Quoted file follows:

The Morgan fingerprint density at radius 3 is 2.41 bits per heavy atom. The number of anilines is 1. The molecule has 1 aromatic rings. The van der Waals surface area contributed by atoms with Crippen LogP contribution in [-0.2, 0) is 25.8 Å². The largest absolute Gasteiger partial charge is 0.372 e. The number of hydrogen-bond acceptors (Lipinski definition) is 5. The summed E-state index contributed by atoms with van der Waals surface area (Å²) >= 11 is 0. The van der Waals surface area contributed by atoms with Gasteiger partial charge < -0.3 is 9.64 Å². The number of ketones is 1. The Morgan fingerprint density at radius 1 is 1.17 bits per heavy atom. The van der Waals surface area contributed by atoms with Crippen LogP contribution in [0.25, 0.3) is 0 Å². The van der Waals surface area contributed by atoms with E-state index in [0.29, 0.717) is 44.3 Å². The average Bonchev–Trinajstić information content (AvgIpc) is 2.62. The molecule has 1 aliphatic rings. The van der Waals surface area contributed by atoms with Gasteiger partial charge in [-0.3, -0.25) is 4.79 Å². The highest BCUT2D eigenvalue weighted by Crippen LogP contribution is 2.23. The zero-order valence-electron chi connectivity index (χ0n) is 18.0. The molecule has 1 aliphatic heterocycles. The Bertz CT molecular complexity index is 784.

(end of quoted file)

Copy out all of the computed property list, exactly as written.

The Morgan fingerprint density at radius 3 is 2.41 bits per heavy atom. The number of anilines is 1. The molecule has 1 aromatic rings. The van der Waals surface area contributed by atoms with Crippen LogP contribution in [-0.2, 0) is 25.8 Å². The largest absolute Gasteiger partial charge is 0.372 e. The number of hydrogen-bond acceptors (Lipinski definition) is 5. The summed E-state index contributed by atoms with van der Waals surface area (Å²) >= 11 is 0. The van der Waals surface area contributed by atoms with Gasteiger partial charge < -0.3 is 9.64 Å². The number of ketones is 1. The Morgan fingerprint density at radius 1 is 1.17 bits per heavy atom. The van der Waals surface area contributed by atoms with Crippen LogP contribution in [0.25, 0.3) is 0 Å². The van der Waals surface area contributed by atoms with E-state index in [0.29, 0.717) is 44.3 Å². The average Bonchev–Trinajstić information content (AvgIpc) is 2.62. The molecule has 1 aliphatic rings. The van der Waals surface area contributed by atoms with Gasteiger partial charge in [-0.3, -0.25) is 4.79 Å². The highest BCUT2D eigenvalue weighted by Crippen LogP contribution is 2.23. The zero-order valence-electron chi connectivity index (χ0n) is 18.0. The molecule has 1 aliphatic heterocycles. The Bertz CT molecular complexity index is 784.